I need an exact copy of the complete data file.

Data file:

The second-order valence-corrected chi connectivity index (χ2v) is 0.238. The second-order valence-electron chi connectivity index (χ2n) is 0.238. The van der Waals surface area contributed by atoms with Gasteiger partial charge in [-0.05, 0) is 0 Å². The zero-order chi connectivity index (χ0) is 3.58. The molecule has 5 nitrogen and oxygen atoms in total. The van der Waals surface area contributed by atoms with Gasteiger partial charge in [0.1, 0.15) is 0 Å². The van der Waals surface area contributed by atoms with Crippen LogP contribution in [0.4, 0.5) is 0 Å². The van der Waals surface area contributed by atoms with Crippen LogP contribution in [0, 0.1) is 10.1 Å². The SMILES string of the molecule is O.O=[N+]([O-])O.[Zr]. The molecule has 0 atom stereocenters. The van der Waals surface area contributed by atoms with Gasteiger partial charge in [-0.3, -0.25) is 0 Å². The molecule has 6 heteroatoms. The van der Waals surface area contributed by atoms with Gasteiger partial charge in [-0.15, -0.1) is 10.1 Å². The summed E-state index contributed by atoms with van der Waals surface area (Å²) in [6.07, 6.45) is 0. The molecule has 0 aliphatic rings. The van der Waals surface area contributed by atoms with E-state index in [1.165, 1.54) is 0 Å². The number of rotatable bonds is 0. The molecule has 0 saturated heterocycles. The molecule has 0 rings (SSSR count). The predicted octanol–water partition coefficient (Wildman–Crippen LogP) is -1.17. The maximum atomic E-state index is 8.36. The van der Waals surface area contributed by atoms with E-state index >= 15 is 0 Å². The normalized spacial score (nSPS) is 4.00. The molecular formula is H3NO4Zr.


The second-order valence-corrected chi connectivity index (χ2v) is 0.238. The second-order valence-electron chi connectivity index (χ2n) is 0.238. The van der Waals surface area contributed by atoms with Gasteiger partial charge in [-0.05, 0) is 0 Å². The zero-order chi connectivity index (χ0) is 3.58. The molecule has 5 nitrogen and oxygen atoms in total. The van der Waals surface area contributed by atoms with Gasteiger partial charge in [0.1, 0.15) is 0 Å². The van der Waals surface area contributed by atoms with Crippen LogP contribution in [0.4, 0.5) is 0 Å². The van der Waals surface area contributed by atoms with Crippen LogP contribution in [0, 0.1) is 10.1 Å². The SMILES string of the molecule is O.O=[N+]([O-])O.[Zr]. The molecule has 0 atom stereocenters. The van der Waals surface area contributed by atoms with Gasteiger partial charge in [-0.3, -0.25) is 0 Å². The molecule has 6 heteroatoms. The van der Waals surface area contributed by atoms with Gasteiger partial charge in [-0.15, -0.1) is 10.1 Å². The summed E-state index contributed by atoms with van der Waals surface area (Å²) in [6.07, 6.45) is 0. The molecule has 0 aliphatic rings. The van der Waals surface area contributed by atoms with E-state index in [1.165, 1.54) is 0 Å². The number of rotatable bonds is 0. The molecule has 0 saturated heterocycles. The molecule has 0 rings (SSSR count). The predicted octanol–water partition coefficient (Wildman–Crippen LogP) is -1.17. The maximum atomic E-state index is 8.36. The van der Waals surface area contributed by atoms with E-state index >= 15 is 0 Å². The normalized spacial score (nSPS) is 4.00. The molecular formula is H3NO4Zr.